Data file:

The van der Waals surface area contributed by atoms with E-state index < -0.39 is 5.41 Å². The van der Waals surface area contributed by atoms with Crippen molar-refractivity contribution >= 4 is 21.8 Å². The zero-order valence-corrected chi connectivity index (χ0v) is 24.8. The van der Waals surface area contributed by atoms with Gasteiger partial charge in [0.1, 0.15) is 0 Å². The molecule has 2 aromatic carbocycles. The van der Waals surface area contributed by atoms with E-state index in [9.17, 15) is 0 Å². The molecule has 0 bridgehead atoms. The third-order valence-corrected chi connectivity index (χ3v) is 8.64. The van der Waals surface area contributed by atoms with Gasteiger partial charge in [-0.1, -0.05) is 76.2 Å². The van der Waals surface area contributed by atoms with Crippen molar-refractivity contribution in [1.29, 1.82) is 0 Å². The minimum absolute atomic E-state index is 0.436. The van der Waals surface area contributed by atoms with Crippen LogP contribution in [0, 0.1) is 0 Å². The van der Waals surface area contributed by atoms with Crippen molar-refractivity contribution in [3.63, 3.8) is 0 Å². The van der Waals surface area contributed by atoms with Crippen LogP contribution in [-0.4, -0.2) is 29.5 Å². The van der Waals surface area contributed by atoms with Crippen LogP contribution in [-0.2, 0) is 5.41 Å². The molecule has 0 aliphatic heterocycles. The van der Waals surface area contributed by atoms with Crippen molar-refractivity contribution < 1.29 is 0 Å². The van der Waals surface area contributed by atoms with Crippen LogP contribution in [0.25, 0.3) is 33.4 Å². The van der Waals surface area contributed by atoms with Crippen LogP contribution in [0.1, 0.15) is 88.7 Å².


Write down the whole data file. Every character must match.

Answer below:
The van der Waals surface area contributed by atoms with E-state index < -0.39 is 5.41 Å². The van der Waals surface area contributed by atoms with Crippen molar-refractivity contribution >= 4 is 21.8 Å². The zero-order valence-corrected chi connectivity index (χ0v) is 24.8. The van der Waals surface area contributed by atoms with Gasteiger partial charge in [0.1, 0.15) is 0 Å². The molecule has 2 aromatic carbocycles. The van der Waals surface area contributed by atoms with E-state index in [9.17, 15) is 0 Å². The molecule has 0 bridgehead atoms. The third-order valence-corrected chi connectivity index (χ3v) is 8.64. The van der Waals surface area contributed by atoms with Gasteiger partial charge in [-0.1, -0.05) is 76.2 Å². The van der Waals surface area contributed by atoms with Crippen molar-refractivity contribution in [1.29, 1.82) is 0 Å². The minimum absolute atomic E-state index is 0.436. The van der Waals surface area contributed by atoms with Crippen LogP contribution in [0, 0.1) is 0 Å². The van der Waals surface area contributed by atoms with Crippen molar-refractivity contribution in [3.63, 3.8) is 0 Å². The van der Waals surface area contributed by atoms with Crippen LogP contribution in [-0.4, -0.2) is 29.5 Å². The van der Waals surface area contributed by atoms with Crippen LogP contribution in [-0.2, 0) is 5.41 Å². The molecule has 0 aliphatic heterocycles. The van der Waals surface area contributed by atoms with Crippen molar-refractivity contribution < 1.29 is 0 Å². The van der Waals surface area contributed by atoms with Crippen LogP contribution in [0.25, 0.3) is 33.4 Å². The van der Waals surface area contributed by atoms with Crippen LogP contribution in [0.1, 0.15) is 88.7 Å².